If the hot-air treatment works, I guess it's because your problem came from use of Lead-Free Solder in manufacturing.
The world electronics assembly industry was forced to switch in mid-2000's from tin/lead solder to Lead-Free (mostly just tin) Solder. That led to many quality problems. Not enough research had been done. Lead-Free Solder is very particular about how it's used and treated, or you end up with bad joints, or short circuits (over time, from tin whiskers). The industry eventually learned, after a few years. Unfortunately, some products made during the mid-to-late-2000's that had passed QC and got shipped out, then failed after some years of use and stress (thermal cycling=turning on/off, humidity, bending, etc.).
Lead-free solder melts around 425 deg-F. But a lower temperature like 300 deg-F can solve problems - relieve stressed joints, close small cracks. This is what the internet videos are doing -- with a hair-dryer or oven.
Tin whiskers is another possible problem. To melt tin whiskers -- each & every one -- you probably need to go to 425 F. That heat could damage certain parts -- battery, aluminum electrolytic capacitors, beepers/buzzes/speakers,... anything with soft plastic. You have to remove these before a heat-treatment.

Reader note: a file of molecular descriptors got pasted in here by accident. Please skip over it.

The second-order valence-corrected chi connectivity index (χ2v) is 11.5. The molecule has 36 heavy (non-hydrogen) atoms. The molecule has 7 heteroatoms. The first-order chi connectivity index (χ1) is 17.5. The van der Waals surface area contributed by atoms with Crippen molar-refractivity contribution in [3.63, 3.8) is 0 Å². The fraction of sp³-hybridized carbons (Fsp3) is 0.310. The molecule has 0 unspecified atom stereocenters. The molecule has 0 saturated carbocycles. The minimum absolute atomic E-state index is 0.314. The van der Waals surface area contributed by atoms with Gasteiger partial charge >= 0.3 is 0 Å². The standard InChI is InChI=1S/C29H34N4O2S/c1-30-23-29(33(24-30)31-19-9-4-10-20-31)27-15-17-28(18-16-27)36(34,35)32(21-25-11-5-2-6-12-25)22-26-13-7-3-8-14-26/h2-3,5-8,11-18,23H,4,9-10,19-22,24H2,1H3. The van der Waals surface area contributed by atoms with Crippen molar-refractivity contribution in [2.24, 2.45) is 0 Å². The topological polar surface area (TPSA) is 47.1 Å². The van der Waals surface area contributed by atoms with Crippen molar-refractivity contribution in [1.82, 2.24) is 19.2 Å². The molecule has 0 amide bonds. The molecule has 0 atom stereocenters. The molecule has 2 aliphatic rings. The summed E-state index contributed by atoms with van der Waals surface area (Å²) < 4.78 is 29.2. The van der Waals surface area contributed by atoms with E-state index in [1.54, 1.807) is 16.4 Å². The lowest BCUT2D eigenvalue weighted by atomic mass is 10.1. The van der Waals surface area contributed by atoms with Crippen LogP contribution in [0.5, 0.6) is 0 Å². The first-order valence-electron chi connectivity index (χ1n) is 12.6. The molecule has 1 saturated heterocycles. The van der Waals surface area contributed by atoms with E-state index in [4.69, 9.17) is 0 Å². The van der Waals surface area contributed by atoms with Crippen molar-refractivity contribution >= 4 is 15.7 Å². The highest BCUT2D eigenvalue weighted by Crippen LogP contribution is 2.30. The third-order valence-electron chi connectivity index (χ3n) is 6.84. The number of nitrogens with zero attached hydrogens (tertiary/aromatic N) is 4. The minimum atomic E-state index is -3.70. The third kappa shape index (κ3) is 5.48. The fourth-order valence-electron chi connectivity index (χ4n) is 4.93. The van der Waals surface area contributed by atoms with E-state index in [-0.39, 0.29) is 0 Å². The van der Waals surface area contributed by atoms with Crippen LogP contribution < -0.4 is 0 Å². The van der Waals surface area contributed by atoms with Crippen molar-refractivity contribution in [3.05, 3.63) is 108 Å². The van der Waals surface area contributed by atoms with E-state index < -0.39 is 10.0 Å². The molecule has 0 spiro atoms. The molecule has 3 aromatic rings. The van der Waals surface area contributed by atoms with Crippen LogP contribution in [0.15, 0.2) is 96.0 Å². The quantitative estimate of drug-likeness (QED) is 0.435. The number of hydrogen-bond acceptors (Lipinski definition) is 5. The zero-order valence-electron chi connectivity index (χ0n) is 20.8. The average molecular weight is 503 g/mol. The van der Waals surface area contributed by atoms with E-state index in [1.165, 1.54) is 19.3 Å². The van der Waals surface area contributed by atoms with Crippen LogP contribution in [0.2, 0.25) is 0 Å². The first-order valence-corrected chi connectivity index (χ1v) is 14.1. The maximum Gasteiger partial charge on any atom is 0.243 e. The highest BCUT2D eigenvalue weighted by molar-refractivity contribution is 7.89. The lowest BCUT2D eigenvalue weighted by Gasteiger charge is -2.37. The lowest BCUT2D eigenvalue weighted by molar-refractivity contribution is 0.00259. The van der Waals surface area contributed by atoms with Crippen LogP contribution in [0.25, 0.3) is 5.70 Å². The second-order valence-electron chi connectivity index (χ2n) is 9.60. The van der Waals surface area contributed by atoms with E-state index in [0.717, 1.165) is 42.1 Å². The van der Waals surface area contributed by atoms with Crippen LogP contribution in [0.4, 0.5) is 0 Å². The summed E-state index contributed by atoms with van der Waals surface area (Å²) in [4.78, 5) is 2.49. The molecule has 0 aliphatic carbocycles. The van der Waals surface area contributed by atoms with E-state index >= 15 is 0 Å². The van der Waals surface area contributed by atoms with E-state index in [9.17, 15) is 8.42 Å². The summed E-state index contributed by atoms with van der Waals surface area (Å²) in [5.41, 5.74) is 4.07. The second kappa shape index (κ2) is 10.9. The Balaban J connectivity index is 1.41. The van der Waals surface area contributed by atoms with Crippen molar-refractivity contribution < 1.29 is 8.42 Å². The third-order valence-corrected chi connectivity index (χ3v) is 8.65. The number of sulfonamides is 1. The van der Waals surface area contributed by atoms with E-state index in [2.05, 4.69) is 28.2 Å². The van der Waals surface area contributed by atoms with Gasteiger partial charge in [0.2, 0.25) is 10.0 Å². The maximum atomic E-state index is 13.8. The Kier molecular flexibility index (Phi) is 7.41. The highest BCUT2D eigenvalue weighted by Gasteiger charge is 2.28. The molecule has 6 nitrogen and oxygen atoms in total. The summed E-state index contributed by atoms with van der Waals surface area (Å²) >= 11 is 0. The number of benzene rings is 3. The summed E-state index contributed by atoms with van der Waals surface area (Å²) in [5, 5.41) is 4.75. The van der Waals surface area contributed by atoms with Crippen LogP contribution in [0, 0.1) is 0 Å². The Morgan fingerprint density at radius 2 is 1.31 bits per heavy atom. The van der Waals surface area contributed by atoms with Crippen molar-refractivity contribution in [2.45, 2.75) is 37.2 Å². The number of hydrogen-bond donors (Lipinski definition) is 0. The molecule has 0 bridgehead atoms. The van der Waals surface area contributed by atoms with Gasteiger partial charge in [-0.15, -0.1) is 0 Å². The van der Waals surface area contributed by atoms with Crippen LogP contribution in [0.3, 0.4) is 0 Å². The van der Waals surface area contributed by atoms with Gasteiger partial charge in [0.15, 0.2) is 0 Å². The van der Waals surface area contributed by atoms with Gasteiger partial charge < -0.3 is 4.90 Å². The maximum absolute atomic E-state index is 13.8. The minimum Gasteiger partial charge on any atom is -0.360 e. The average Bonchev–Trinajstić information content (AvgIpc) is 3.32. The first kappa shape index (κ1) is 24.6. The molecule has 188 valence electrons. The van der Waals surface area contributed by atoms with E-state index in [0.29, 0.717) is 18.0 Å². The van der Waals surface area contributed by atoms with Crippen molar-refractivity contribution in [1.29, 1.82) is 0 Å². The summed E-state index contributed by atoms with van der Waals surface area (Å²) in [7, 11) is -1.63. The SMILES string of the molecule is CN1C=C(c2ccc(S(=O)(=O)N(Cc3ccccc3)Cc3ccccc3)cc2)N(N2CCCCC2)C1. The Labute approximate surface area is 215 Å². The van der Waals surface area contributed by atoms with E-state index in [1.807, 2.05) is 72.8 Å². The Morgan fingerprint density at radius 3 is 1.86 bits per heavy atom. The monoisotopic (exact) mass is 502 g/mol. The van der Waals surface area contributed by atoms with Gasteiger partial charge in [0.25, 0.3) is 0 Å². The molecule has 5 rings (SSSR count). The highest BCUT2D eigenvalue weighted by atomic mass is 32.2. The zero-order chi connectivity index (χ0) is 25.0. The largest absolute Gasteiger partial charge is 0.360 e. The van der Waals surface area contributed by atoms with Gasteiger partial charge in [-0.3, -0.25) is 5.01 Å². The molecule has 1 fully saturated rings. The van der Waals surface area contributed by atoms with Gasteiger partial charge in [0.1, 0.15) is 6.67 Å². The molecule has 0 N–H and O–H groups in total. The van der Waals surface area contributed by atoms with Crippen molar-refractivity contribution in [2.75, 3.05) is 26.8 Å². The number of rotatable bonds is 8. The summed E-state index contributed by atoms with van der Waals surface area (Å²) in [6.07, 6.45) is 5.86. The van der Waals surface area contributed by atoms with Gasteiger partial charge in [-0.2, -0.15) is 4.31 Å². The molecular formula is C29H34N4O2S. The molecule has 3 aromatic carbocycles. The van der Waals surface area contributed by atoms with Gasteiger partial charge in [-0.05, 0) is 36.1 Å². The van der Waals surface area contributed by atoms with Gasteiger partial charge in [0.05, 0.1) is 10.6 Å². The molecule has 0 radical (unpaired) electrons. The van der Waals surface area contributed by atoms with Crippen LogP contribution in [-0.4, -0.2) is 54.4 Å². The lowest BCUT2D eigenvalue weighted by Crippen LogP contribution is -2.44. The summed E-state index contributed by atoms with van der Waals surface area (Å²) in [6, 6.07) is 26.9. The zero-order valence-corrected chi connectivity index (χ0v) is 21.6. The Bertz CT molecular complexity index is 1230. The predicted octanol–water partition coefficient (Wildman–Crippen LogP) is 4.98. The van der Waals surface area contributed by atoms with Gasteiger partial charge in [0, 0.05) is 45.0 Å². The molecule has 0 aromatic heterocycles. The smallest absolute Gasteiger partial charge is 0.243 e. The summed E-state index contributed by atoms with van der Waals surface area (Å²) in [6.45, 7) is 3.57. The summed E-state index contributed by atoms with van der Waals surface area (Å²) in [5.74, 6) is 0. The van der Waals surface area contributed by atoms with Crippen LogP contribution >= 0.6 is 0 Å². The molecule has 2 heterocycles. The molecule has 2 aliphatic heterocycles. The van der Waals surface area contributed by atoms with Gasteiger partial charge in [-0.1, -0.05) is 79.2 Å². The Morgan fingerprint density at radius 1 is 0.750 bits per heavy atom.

Instead of high heat, you can take out the circuit board, and use a soft brush and vacuum cleaner to dislodge and suck up the whiskers. Go thru every nook and cranny, especially around the ICs. Be sure to use anti-static tools and work area so you don't 'zap' your electronics. That is, you, the table, and every tool should be grounded.
UPDATE 5-16-16: I had to do the oven treatment twice. (The problem resumed after the first bake, a few days later). The MBP has been working fine now for several months of constant use. But I also did an OS update right after that. The fans run faster now. I'm not sure if I did something wrong in re-assembling it, or maybe Apple purposely tweaked the fan settings for problem-prevention.